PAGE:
The Plymouth-based bed maker said the problem was fixed, but it also lowered its full-year earnings guidance.
First-quarter sales for adjustable-bed maker Select Comfort Corp. sagged 2 percent while operating earnings plunged 13 percent because of advertising miscues, the company said Wednesday. Including one-time items, net income rose 4.7 percent.
Select Comfort officials, who discussed results after the market closed Wednesday, also lowered their earnings guidance for the full year. Select Comfort shares fell during after-hours trading, dropping 6 percent to $16.50 a share.
In March, the company warned that it probably would miss its internal earnings forecast for the quarter because of changes to its media buying strategy. The Plymouth-based manufacturer and retailer switched from using eight agents to buy advertising space to using a single large agency.
That consolidation mistakenly narrowed the target audience and caused a 30 percent drop in national TV advertising spots during February’s critical Presidents’ Day ad campaign. While the company quickly discovered the problem and worked to fix it, the error affected sales.
“We moved too much, too quickly,” CEO Shelly Ibach told analysts during a conference call Wednesday. “But we took decisive action to correct the issue and are making steady progress against a backdrop of soft industry performance. During the quarter, we progressed as planned in the other key areas of our customer-focused growth strategy, specifically, exclusive distribution and product innovation.”
Select Comfort has rehired a former ad-buying consultant and worked with the new agency to reinstate the national TV ads. Ibach said that the fix is already working to increase store traffic and that things should be back to normal by the middle of the second quarter.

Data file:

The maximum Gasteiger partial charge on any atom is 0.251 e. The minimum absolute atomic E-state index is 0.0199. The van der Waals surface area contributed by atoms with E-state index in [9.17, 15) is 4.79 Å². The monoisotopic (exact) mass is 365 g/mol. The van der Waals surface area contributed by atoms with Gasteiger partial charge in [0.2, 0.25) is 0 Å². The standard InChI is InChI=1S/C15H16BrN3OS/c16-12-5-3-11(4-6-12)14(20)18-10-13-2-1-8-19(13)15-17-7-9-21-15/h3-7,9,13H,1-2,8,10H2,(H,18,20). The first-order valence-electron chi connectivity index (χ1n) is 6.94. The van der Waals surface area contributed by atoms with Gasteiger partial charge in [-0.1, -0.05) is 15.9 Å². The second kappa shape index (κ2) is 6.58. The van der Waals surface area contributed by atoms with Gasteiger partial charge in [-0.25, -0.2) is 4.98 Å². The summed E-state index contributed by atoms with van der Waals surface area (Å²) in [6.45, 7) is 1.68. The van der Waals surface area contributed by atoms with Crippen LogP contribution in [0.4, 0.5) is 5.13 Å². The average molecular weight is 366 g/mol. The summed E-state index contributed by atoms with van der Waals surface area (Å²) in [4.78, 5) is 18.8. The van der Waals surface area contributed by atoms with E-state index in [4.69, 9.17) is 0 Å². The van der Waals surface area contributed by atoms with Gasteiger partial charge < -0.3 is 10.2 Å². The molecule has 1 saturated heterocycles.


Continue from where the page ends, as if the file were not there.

Still, the damage was done.
Select Comfort reported first-quarter net income of $23.5 million or 42 cents a share on sales of $258.2 million. Excluding one-time items, adjusted earnings were 41 cents a share, down 9 percent from the same quarter a year ago.
Analysts on average expected earnings of 43 cents a share and revenue of $287 million. During Wednesday’s call, analysts repeatedly questioned executives about the ad purchasing mistake and looked for other causes for sales declines.
Ibach, the six-year Select Comfort executive who became CEO in May, said she was frustrated and “so disappointed” that the ad consolidation problem “happened on my watch.” She assured analysts that the blame for the quarter lay in the ad buys and that the problem had been fixed. However, she also cited industry trade studies that signaled slightly weaker bed sales for the rest of 2013 and adjusted expectations.
Select Comfort now expects full-year earnings to be $1.30 to $1.45 a share, compared with the previous guidance of $1.65 to $1.80 a share.
During the quarter, the company opened 10 stores and closed nine. It ended March with 411 stores and expects to have 435 to 445 stores by the end of the year.
Dee DePass • 612-673-7725